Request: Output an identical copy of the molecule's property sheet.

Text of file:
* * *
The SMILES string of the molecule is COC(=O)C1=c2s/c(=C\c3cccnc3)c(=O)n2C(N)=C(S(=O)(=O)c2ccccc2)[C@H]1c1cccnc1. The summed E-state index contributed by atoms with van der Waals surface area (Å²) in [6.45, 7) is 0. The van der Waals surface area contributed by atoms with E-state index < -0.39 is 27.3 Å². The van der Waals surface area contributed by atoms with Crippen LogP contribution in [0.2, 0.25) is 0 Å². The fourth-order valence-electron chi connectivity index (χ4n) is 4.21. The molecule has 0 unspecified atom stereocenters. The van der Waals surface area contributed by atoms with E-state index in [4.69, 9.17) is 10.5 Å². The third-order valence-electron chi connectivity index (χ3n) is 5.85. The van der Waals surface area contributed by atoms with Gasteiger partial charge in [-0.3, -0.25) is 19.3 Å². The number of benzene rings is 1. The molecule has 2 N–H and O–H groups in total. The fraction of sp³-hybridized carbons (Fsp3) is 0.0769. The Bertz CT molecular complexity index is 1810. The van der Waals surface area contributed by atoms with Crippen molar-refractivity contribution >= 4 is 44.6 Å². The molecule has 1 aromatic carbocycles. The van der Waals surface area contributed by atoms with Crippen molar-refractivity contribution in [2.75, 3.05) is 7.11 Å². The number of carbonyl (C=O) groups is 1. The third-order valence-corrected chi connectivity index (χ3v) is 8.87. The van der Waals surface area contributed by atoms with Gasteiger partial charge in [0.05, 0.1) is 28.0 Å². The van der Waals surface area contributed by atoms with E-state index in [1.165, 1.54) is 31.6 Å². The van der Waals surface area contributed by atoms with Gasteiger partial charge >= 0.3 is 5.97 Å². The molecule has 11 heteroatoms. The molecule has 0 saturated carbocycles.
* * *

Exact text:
The SMILES string of the molecule is COC(=O)C1=c2s/c(=C\c3cccnc3)c(=O)n2C(N)=C(S(=O)(=O)c2ccccc2)[C@H]1c1cccnc1. The summed E-state index contributed by atoms with van der Waals surface area (Å²) in [6.45, 7) is 0. The van der Waals surface area contributed by atoms with E-state index < -0.39 is 27.3 Å². The van der Waals surface area contributed by atoms with Crippen LogP contribution in [0.2, 0.25) is 0 Å². The fourth-order valence-electron chi connectivity index (χ4n) is 4.21. The molecule has 0 unspecified atom stereocenters. The van der Waals surface area contributed by atoms with E-state index in [4.69, 9.17) is 10.5 Å². The third-order valence-electron chi connectivity index (χ3n) is 5.85. The van der Waals surface area contributed by atoms with Gasteiger partial charge in [-0.3, -0.25) is 19.3 Å². The number of benzene rings is 1. The molecule has 2 N–H and O–H groups in total. The fraction of sp³-hybridized carbons (Fsp3) is 0.0769. The Bertz CT molecular complexity index is 1810. The van der Waals surface area contributed by atoms with Crippen molar-refractivity contribution >= 4 is 44.6 Å². The molecule has 1 aromatic carbocycles. The van der Waals surface area contributed by atoms with Crippen molar-refractivity contribution in [2.75, 3.05) is 7.11 Å². The number of carbonyl (C=O) groups is 1. The third-order valence-corrected chi connectivity index (χ3v) is 8.87. The van der Waals surface area contributed by atoms with Gasteiger partial charge in [0.05, 0.1) is 28.0 Å². The van der Waals surface area contributed by atoms with E-state index in [1.165, 1.54) is 31.6 Å². The van der Waals surface area contributed by atoms with Gasteiger partial charge >= 0.3 is 5.97 Å². The molecule has 11 heteroatoms. The molecule has 0 saturated carbocycles.